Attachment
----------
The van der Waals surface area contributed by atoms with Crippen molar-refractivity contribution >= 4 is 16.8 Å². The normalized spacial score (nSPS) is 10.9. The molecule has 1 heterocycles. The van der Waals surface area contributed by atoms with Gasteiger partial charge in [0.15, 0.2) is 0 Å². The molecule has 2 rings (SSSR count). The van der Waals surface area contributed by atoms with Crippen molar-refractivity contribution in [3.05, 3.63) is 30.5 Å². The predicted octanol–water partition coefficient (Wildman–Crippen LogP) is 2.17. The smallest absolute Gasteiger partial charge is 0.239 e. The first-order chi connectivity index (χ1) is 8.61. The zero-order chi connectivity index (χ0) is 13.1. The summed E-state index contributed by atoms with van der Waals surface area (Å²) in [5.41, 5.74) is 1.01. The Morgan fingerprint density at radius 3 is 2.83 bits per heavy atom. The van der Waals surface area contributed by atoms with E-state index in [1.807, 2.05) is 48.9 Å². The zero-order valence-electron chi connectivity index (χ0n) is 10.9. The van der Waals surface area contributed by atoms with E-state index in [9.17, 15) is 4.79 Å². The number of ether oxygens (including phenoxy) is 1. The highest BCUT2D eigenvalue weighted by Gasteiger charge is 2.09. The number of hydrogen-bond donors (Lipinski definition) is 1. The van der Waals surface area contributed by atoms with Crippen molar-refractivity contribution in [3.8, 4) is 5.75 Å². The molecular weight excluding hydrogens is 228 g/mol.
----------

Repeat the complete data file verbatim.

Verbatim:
The van der Waals surface area contributed by atoms with Crippen molar-refractivity contribution >= 4 is 16.8 Å². The normalized spacial score (nSPS) is 10.9. The molecule has 1 heterocycles. The van der Waals surface area contributed by atoms with Gasteiger partial charge in [0.15, 0.2) is 0 Å². The molecule has 2 rings (SSSR count). The van der Waals surface area contributed by atoms with Crippen molar-refractivity contribution in [3.05, 3.63) is 30.5 Å². The predicted octanol–water partition coefficient (Wildman–Crippen LogP) is 2.17. The smallest absolute Gasteiger partial charge is 0.239 e. The first-order chi connectivity index (χ1) is 8.61. The zero-order chi connectivity index (χ0) is 13.1. The summed E-state index contributed by atoms with van der Waals surface area (Å²) in [5.41, 5.74) is 1.01. The Morgan fingerprint density at radius 3 is 2.83 bits per heavy atom. The van der Waals surface area contributed by atoms with E-state index in [1.807, 2.05) is 48.9 Å². The zero-order valence-electron chi connectivity index (χ0n) is 10.9. The van der Waals surface area contributed by atoms with E-state index in [9.17, 15) is 4.79 Å². The number of ether oxygens (including phenoxy) is 1. The highest BCUT2D eigenvalue weighted by Gasteiger charge is 2.09. The number of hydrogen-bond donors (Lipinski definition) is 1. The van der Waals surface area contributed by atoms with Crippen molar-refractivity contribution in [3.8, 4) is 5.75 Å². The molecular weight excluding hydrogens is 228 g/mol.